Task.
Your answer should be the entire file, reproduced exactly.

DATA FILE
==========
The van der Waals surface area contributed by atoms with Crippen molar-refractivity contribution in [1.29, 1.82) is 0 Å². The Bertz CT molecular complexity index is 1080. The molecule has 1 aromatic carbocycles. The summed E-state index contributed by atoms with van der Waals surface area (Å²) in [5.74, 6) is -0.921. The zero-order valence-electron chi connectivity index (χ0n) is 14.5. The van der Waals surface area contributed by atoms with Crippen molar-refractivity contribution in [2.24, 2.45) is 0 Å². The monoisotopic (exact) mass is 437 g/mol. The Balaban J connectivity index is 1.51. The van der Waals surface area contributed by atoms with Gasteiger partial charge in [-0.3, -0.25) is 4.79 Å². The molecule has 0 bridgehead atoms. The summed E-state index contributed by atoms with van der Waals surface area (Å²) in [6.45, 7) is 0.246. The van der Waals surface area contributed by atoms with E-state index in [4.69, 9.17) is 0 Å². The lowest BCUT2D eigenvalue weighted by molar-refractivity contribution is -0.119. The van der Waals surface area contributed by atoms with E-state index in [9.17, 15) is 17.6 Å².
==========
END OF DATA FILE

The van der Waals surface area contributed by atoms with Crippen molar-refractivity contribution in [1.29, 1.82) is 0 Å². The Bertz CT molecular complexity index is 1080. The molecule has 1 aromatic carbocycles. The summed E-state index contributed by atoms with van der Waals surface area (Å²) in [5.74, 6) is -0.921. The zero-order valence-electron chi connectivity index (χ0n) is 14.5. The van der Waals surface area contributed by atoms with Crippen molar-refractivity contribution in [2.24, 2.45) is 0 Å². The monoisotopic (exact) mass is 437 g/mol. The Balaban J connectivity index is 1.51. The van der Waals surface area contributed by atoms with Gasteiger partial charge in [-0.3, -0.25) is 4.79 Å². The molecule has 0 bridgehead atoms. The summed E-state index contributed by atoms with van der Waals surface area (Å²) in [6.45, 7) is 0.246. The van der Waals surface area contributed by atoms with E-state index in [4.69, 9.17) is 0 Å². The lowest BCUT2D eigenvalue weighted by molar-refractivity contribution is -0.119. The van der Waals surface area contributed by atoms with E-state index in [9.17, 15) is 17.6 Å².